It’s mid-July, and that means one thing in Hopkins: Raspberry Festival. This year, though, officials kicked off the city’s biggest week with a little tactical urbanism. The city closed Eighth Avenue to cars Saturday and set up temporary features that gave people a taste of what the street’s future could look like.
Eighth Avenue is the main entrance to Hopkins’ downtown for vehicles headed west on Excelsior, but the current design does more to hide Mainstreet than advertise it, particularly with the two buildings that sit at the Excelsior-Eighth Avenue intersection. That’s a particularly big failing when a Southwest LRT station that could attract visitors is planned just across the county road.
The city has embarked on a $2.8 million redesign to fix those issues, give the avenue a facelift and make it more pedestrian focused, as well as take care of routine capital improvements. Hopkins has christened the project “The Artery” because of the art-centered focus.
The extra attention from the Raspberry Festival offered the perfect time to test some of the elements and see what people.
One of the obvious shortfalls in the downtown is a gap between the Lake Minnetonka LRT Regional Trail just north of Mainstreet and the Cedar Lake LRT Regional Trail that parallels Excelsior. Cyclists aren’t by any means in danger traveling the three blocks between the two trails, but it’s a hole in an otherwise stellar network that squeezes four regional trails into the city’s four square miles.
For the tactical urbanism “Artery,” the city set up cones and lined up potted shrubs to create a makeshift cycletrack.
I was curious beforehand whether there would be many people using it, but a steady stream of cyclists pedaled by throughout the event.
I’ll admit that one of the lessons for me was “don’t stand in the cycletrack.” Whereas I’m used to having streets either entirely prohibited to pedestrians at all or entirely for pedestrians, I’m not used to streets where space is carefully set aside for each user (I do the same thing when I travel to places like Vancouver that already have good cycletrack networks).
One of the key points of street redesigns is to reinforce their pedestrian focus. On Saturday, children had ample room to scribble with sidewalk chalk and blow bubbles in space normally reserved for vehicles.
My favorite parts of the event were the lawn games and inflatable furniture because of the opportunities they offer for spontaneous play. I love a good community festival as much as the next guy, but making activities like this a part of the streetscape means families don’t have to wait for a festival to have fun. There’s always something fun to do.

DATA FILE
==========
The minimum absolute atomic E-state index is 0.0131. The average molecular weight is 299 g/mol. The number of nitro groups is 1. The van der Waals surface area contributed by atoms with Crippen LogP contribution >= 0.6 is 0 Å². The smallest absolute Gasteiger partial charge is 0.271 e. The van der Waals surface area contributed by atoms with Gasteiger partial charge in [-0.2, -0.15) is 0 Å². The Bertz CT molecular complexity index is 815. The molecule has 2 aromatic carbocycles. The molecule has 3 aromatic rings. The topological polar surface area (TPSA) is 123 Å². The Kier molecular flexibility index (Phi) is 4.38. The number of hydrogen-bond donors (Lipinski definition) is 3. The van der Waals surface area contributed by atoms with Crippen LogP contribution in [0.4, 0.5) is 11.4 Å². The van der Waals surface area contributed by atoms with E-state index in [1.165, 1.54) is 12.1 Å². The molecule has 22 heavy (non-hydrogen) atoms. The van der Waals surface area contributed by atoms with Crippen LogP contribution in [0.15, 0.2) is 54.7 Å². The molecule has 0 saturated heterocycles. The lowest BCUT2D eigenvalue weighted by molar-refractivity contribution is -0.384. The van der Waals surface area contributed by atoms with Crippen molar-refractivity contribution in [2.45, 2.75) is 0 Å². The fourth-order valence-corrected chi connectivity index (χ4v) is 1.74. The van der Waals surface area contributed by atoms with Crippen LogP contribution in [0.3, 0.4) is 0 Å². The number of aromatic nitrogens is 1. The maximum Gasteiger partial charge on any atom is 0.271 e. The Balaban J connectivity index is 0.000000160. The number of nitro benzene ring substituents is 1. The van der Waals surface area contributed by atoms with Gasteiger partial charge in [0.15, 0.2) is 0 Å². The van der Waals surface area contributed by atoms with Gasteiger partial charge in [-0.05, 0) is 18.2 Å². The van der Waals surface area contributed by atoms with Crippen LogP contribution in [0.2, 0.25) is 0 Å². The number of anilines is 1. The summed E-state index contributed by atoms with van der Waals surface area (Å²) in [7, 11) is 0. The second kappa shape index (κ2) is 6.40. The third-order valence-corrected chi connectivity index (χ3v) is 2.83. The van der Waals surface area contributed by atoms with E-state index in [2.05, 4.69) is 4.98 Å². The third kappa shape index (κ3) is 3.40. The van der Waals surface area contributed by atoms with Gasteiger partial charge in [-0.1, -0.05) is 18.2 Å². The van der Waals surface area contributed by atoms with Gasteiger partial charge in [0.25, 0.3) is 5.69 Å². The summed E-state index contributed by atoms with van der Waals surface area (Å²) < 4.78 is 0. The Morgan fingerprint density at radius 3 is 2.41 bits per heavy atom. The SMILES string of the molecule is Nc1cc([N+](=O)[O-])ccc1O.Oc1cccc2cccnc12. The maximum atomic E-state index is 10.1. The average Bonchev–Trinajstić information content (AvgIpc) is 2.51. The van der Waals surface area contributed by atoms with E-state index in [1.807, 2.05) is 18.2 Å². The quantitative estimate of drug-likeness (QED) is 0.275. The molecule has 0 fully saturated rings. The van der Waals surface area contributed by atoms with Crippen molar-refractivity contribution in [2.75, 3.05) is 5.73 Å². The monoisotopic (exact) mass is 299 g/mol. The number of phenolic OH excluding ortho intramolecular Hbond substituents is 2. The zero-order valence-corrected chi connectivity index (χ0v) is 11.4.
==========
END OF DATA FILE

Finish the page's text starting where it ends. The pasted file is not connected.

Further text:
As I mentioned above, art is a big focus of The Artery. The Hopkins Center for the Arts hosted a neat fundraiser where they collected donated pieces of art and resold them to raise money for the organization. My wife even picked up a nice abstract piece.
Local artist Jimmy Longoria also had a painting activity for kids.
And an artist who plays with perspective painted a nice piece in chalk that looks from certain angles as if you’re in the midst of the Minneapolis Moline factory that drove so much of Hopkins’ early growth. This piece is temporary, but quirky art like this could be a nice way to both add a touch of history and give something people to gawk at.
Current designs plan for a portion of the street that can easily be converted to performance space. For now, a portion of a parking lot was set aside for music.
Of course, the whole point of this event was to get feedback on the proposals that the city is considering. People were welcomed by a chalkboard asking what they think makes a good street.
There was also a survey that allowed people to share what features they wanted to see, and Community Development Coordinator Meg Beekman spoke with people about the street.
Clearly, there’s still a lot of work to do before construction begins on the project in 2016. But hopefully the city got some feedback from this event that they wouldn’t have gotten at the traditional public hearing or official meeting. I’d love to see officials start looking at more ways to bring their ideas to the public in a tangible fashion.
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